Many recipients were unaware they had a debt because they no longer received social security payments, had moved from their last known address, or had no reason to monitor their MyGov inbox.  Other recipients were unable to respond to the letters, due to disadvantage, disability or distress. In some circumstances, debt collection was outsourced to private agencies who were incentivised to mention the suite of enforcement options available to Centrelink if ‘debts’ were not repaid.

Although there were certain ‘vulnerability indicators’ which meant some recipients were supposed to be excluded from the scheme or to receive higher levels of assistance, these were inconsistently applied and often ‘lapsed’ from a client’s profile, leaving those experiencing significant vulnerability subject to the scheme.

Despite several inquiries by regulatory and oversight agencies, and numerous AAT tier 1 decisions striking down the use of income averaging, the scheme remained in place from 2015/2016 to 2019.

Experience of people affected by the scheme

The Commission heard evidence from those with lived experience who were victim to the scheme, including from the mothers of children who had died by suicide after receiving debt notices. Chapter 10 provides an in-depth summary of the impacts of the scheme on victims and excerpts their experience in their own words. The Commission acknowledged the distress and human cost of the scheme, which specialist social security legal services witnessed directly when providing front-line services during the life of the scheme.

Findings and recommendations

Many of the report’s findings and recommendations recognise the contribution of advocates from the legal assistance and social services sectors, and grassroot activists, in bringing attention to the scheme’s unfairness and unlawfulness over many years. These efforts were often ignored by government and discredited in the media.

Broadly, the recommendations speak to the need for:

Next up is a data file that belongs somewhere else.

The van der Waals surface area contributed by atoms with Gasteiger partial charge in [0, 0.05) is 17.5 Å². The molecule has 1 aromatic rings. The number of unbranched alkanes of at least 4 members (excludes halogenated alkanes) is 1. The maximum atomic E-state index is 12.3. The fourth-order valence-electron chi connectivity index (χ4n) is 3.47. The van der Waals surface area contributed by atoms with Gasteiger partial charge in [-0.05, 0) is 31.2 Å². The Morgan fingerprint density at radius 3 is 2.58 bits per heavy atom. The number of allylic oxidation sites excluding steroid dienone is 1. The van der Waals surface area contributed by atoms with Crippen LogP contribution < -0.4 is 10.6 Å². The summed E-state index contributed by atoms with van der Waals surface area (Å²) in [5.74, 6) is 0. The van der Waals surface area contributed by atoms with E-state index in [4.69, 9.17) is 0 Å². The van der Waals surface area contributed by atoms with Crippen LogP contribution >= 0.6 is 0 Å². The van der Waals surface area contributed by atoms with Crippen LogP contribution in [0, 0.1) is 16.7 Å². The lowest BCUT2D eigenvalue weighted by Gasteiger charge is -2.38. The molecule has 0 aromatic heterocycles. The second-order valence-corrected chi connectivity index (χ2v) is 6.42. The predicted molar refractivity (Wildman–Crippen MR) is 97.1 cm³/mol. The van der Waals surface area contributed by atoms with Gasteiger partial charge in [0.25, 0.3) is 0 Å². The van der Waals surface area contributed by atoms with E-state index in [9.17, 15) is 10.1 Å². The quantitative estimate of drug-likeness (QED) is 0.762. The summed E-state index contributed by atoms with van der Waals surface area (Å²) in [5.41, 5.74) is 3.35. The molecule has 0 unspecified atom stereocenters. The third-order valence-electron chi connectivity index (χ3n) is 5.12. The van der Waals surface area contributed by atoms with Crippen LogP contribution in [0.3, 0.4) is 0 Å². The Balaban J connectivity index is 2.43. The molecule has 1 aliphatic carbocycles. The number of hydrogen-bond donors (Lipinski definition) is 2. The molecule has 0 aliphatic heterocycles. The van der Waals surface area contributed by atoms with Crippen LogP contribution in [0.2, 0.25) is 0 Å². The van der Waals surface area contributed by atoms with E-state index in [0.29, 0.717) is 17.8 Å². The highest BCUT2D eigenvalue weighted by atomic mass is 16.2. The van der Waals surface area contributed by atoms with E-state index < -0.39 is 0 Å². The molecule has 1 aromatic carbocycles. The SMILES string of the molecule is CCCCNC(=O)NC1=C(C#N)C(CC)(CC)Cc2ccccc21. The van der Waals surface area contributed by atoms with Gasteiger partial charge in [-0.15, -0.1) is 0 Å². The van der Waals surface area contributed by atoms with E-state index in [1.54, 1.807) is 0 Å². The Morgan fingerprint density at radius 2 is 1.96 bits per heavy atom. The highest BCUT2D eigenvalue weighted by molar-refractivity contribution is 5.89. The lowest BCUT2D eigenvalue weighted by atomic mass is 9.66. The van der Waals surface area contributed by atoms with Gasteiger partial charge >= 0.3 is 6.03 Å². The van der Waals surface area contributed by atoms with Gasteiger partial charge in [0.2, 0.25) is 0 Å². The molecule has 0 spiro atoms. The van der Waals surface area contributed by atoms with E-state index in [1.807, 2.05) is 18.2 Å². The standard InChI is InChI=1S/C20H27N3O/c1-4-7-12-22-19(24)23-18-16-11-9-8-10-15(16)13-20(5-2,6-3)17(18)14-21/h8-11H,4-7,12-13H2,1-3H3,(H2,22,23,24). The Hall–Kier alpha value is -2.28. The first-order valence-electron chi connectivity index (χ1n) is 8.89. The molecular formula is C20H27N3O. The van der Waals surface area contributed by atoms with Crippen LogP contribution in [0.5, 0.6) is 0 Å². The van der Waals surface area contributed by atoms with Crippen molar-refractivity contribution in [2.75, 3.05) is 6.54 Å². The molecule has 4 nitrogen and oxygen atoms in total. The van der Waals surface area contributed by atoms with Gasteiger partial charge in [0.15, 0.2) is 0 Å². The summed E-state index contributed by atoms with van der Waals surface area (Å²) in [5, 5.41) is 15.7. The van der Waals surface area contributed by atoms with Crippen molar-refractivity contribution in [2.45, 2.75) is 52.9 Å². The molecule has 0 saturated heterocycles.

• systems change, training, and cultural shifts within and outside of government
  • more robust accountability measures and regulatory/oversight agencies
  • greater safeguards in relation to privacy, data matching and automation
  • greater investment in legal assistance and social services, to build service delivery and advocacy capacity, and better mechanisms for consultation and input to government services and initiatives.

In making specific recommendations regarding the need for improved engagement, consultation, and funding the Commission recognised the role advocacy and specialist social security legal services have in preventing the repetition of the scheme.

Economic Justice Australia supports the report’s recommendations, many of which were included in our submissions to the Royal Commission. We particularly welcome the recommendations concerning:

  1. Recognising the work of community legal centres, legal aid commissions and advocacy organisations and the need to better fund these services
  2.  The need to implement an advocacy contact line for the legal assistance, social services, and advocacy sector so an advocate can have direct contact with Services Australia
  3. The need to design and administer systems with users in mind and make the necessary adjustments to service delivery for those experiencing vulnerability